Book Review: My Best Friend, Maybe by Caela Carter

Colette has been bored and lonely ever since her best friend, Sadie, dumped her the summer before they stared high school. She tries to be perfect for everyone left in her life: her parents, her younger brothers, her church youth group, even her boyfriend, Mark. But Colette is restless. And she misses Sadie.

When Sadie tells Colette that she needs her old friend to join her on a family vacation to the Greek Islands, one that leaves in only a few days, Colette is shocked to hear their old magic word: need. And she finds herself agreeing.

Colette tries to relax and enjoy her Grecian surroundings but it’s not easy to go on vacation with the person who hurt you most in the world. When the reason for the trip finally surfaces, Colette finds out this is not only a fun vacation. Sadie has kept an enormous secret from Colette for years…forever. It’s a summer full of surprises, but that might be what Colette needs.

Release Date: June 3, 2014

I really wasn’t sure when I read the synopsis of this novel if I would be able to get through this novel without remembering how hard it is to lose your best friend, whether it be a childhood best friend, a high school best friend, or even a college best friend.  Well, that all happens to people, and its one of the main reasons I did decide to read it.  Because I’ve been through it, and that means that a large percentage of Carter’s readers would have or will go through that.

The story line is somewhat slow to begin, but the narrator, Colette, slowly introduces us to her current narrative and her past friendship with Sadie.  (On a side note, I fully believe that Carter drew inspiration from the lyrics of the Beatles’ song Sexy Sadie when deciding to name that character.)  While the mystery doesn’t seem as vital or important as let’s say, a murder or any life threatening issue, but it is addicting and realistic as a motivator in the story.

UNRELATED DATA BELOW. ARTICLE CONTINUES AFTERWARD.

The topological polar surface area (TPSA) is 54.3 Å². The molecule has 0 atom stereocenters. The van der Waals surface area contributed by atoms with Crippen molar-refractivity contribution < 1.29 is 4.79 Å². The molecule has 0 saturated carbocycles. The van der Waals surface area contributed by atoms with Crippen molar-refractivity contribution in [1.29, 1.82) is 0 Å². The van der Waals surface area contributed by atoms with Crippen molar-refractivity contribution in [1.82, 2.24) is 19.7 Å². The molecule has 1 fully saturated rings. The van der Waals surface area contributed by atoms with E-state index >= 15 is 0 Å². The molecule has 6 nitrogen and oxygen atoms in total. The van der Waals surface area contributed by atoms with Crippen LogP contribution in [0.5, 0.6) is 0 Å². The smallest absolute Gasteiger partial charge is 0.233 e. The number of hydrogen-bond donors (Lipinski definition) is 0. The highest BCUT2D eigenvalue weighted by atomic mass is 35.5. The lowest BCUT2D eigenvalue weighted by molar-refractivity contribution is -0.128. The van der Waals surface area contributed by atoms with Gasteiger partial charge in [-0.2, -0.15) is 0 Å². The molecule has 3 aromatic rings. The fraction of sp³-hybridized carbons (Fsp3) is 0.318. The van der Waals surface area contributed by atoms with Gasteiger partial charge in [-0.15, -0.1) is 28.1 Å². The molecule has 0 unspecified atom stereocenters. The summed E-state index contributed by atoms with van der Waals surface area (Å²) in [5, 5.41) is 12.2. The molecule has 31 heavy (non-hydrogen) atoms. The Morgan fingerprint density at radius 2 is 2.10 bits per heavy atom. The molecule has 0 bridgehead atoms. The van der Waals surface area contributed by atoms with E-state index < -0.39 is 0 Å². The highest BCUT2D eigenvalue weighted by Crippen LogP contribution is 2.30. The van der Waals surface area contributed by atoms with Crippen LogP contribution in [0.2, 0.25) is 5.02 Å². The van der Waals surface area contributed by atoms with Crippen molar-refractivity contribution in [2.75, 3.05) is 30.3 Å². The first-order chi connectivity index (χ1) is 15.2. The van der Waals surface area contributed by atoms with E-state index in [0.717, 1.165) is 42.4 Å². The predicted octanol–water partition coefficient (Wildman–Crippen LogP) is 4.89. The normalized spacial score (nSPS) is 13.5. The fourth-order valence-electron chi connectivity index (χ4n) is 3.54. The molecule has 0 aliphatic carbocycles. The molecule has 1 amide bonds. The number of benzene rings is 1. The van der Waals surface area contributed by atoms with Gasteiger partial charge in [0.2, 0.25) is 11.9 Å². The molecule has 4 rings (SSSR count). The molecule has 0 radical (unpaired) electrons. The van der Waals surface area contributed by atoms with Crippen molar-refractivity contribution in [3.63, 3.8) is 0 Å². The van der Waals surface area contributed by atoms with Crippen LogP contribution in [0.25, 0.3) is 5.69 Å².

Not only does Carter’s novel explore the crippling conformity that some forms of religion can cause young people after having been raised in a strict household, but it explores the importance of self-discovery and a teenager’s growing ability to make decisions, moral or not, about what they believe and who they choose to keep in their lives.

It isn’t preachy or trying to change a readers opinion on any type of religion or lifestyle, but it is the perfect book that can help show readers that their decisions are their own and not any outside influences.

4.5 Bards for this amazing story


Book Review: The Truth About Alice by Jennifer Mathieu

Everyone has a lot to say about Alice Franklin, and it’s stopped mattering whether it’s true. The rumors started at a party when Alice supposedly had sex with two guys in one night. When school starts everyone almost forgets about Alice until one of those guys, super-popular Brandon, dies in a car wreck that was allegedly all Alice’s fault. Now the only friend she has is a boy who may be the only other person who knows the truth, but is too afraid to admit it. Told from the perspectives of popular girl Elaine, football star Josh, former outcast Kelsie, and shy genius Kurt, we see how everyone has a motive to bring – and keep – Alice down.

Release Date: June 3, 2014

I will say that the first thing that I noticed when reading this novel was how frequently the Point of View shifted.  Pretty much every other chapter was one of four people’s points of view.  Now, when done well this can be extremely helpful for the movement of the plot, so I have no problem with it.